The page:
"Only hope can defeat dis bear. (ʳ ´º㉨ϟ)ʳ"
Danganronpa: Trigger Happy Havoc was released earlier this year, and the sequel is hot on its heels. These two games are ports of PSP games, and were released as a Vita collection in Japan. After playing both games and seeing their similarities, the decision to bundle them in their home country makes perfect sense.
Danganronpa 2 begins more or less the same way its predecessor did. Player character Hajime Hinata has been accepted into the prestigious Hope's Peak Academy, a high school for students who have a special talent that makes them the best of the best at something, whether it be nursing, martial arts, or something shadier, like organized crime. Just as he's about to enter the building, he blacks out, and when he wakes up, he's in a classroom with 15 other students. None of them have any idea how they got there.
These characters are mostly as one-dimensional as the cast of the first game, mostly consisting of one gimmicky personality trait that gets worked to death. These human-shaped trope monsters range from amusing, to acceptable, to annoying. Gundham the breeder is a fun character who seems determined to use his Four Dark Devas of Destruction (which are hamsters) to take over the world. Ibuki is an overly-energetic-but-harmless rocker who seems to practically bounce off the walls whenever she appears. Meanwhile, Hiyoko the prepubescent-looking Japanese dancer is a hateful little girl who gets away with spewing bile because she looks like a 9-year-old, a trope that anime fans will immediately see as played out. Mikan the nurse is insufferable, perpetually nervous and constantly apologizing for things. She's one of those annoying victim characters who is supposed to be clumsy and vulnerable and ends up the target of several shamelessly fanservice-y scenes. She'll trip and fall, landing with her ass up in the air, squealing “Oh, I'm so embarrassed, please, don't look at me!” while making no effort to actually cover herself up, like she's Janet Jackson at the Super Bowl. It ultimately feels like most of these characters are just there to be potential murder victims or suspects for the few more important characters to deal with. Still, as far as flat characters go, most of them range from likeable to delightful in their absurdity, thanks in no small part to the game's excellent script. This group is perhaps even stronger than the similarly-flat cast of the first game.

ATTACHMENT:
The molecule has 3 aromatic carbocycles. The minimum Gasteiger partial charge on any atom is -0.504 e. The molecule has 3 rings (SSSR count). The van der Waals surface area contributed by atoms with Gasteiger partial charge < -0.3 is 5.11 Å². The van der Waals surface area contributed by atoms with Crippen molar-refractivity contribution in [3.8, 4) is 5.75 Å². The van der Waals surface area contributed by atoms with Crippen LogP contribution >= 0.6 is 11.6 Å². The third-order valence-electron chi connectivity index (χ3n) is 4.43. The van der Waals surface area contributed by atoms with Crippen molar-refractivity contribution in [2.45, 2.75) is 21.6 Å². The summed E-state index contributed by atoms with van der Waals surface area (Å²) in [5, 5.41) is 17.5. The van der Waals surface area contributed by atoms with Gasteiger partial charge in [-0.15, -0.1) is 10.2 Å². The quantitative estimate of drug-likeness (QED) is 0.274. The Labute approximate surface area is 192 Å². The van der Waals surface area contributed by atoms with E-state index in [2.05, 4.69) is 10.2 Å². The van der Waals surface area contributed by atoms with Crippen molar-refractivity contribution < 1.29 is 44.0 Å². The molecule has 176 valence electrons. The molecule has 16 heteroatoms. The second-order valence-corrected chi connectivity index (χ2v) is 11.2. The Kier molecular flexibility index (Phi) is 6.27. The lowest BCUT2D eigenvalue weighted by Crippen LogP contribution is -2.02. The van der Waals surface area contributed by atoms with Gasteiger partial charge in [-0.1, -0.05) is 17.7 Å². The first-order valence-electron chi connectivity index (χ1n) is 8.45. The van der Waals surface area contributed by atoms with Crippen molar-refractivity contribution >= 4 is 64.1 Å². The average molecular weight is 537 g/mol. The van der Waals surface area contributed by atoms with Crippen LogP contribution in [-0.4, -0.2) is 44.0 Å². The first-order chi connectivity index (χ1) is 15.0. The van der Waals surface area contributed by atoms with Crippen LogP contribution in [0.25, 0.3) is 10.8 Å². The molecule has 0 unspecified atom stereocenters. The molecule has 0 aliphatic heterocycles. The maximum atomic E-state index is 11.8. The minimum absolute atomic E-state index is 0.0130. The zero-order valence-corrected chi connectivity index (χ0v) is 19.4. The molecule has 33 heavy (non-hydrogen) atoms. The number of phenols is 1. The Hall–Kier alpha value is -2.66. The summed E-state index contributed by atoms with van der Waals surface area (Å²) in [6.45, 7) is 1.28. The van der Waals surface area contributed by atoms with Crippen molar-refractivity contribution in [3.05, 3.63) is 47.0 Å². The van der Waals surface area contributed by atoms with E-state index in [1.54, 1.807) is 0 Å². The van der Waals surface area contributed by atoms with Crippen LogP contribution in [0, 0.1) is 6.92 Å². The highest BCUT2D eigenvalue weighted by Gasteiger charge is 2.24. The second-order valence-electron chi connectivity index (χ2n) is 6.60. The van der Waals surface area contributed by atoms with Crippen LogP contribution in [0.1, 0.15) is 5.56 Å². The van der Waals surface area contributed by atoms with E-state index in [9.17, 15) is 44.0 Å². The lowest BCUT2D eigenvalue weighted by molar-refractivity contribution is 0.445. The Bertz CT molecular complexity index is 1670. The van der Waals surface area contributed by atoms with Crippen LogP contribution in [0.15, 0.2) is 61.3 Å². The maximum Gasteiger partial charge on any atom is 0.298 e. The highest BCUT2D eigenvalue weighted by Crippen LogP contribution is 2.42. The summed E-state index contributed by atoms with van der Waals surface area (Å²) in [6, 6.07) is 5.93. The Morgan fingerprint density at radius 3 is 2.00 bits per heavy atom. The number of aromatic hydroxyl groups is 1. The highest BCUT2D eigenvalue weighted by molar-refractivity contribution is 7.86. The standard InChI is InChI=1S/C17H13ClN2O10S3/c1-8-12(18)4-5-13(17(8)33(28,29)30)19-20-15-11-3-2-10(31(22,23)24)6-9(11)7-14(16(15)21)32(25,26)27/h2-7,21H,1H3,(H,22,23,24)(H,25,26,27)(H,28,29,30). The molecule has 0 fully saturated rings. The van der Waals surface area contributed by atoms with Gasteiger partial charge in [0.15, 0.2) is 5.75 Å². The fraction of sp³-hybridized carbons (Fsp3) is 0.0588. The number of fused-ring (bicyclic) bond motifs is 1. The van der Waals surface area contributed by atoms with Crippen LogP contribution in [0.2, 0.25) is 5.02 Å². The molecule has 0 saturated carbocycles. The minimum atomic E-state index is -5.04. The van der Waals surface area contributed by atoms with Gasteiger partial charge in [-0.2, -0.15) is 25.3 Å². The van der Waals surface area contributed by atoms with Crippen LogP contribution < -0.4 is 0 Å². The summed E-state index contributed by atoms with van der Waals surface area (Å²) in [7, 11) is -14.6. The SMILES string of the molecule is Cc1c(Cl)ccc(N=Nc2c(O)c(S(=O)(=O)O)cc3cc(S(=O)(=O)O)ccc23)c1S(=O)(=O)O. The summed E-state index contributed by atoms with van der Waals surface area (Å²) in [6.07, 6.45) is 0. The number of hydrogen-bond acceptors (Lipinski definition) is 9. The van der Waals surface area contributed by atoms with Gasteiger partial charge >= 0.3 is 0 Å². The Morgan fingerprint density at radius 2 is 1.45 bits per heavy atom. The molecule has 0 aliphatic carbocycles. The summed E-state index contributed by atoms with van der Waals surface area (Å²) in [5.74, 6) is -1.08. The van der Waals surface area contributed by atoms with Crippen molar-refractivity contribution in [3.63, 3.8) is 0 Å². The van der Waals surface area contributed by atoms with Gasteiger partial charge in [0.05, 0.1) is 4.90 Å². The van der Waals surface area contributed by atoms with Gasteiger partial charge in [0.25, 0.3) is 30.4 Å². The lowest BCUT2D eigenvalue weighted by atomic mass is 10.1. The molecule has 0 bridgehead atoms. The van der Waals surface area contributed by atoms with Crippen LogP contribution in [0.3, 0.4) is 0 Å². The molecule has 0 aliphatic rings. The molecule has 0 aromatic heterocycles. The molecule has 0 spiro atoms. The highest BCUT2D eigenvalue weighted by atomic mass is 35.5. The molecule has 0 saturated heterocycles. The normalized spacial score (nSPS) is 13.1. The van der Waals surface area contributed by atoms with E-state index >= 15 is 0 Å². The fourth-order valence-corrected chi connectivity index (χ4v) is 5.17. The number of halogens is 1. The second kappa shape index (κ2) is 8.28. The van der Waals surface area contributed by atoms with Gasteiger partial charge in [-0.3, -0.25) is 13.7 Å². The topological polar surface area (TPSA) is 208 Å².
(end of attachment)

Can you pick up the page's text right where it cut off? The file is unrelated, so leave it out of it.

Staff review by Rhody Tobin (September 16, 2014)
Rhody likes to press the keys on his keyboard. Sometimes the resulting letters form strings of words that kind of make sense when you think about them for a moment. Most times they're just random gibberish that should be ignored. Ball-peen wobble glurk.
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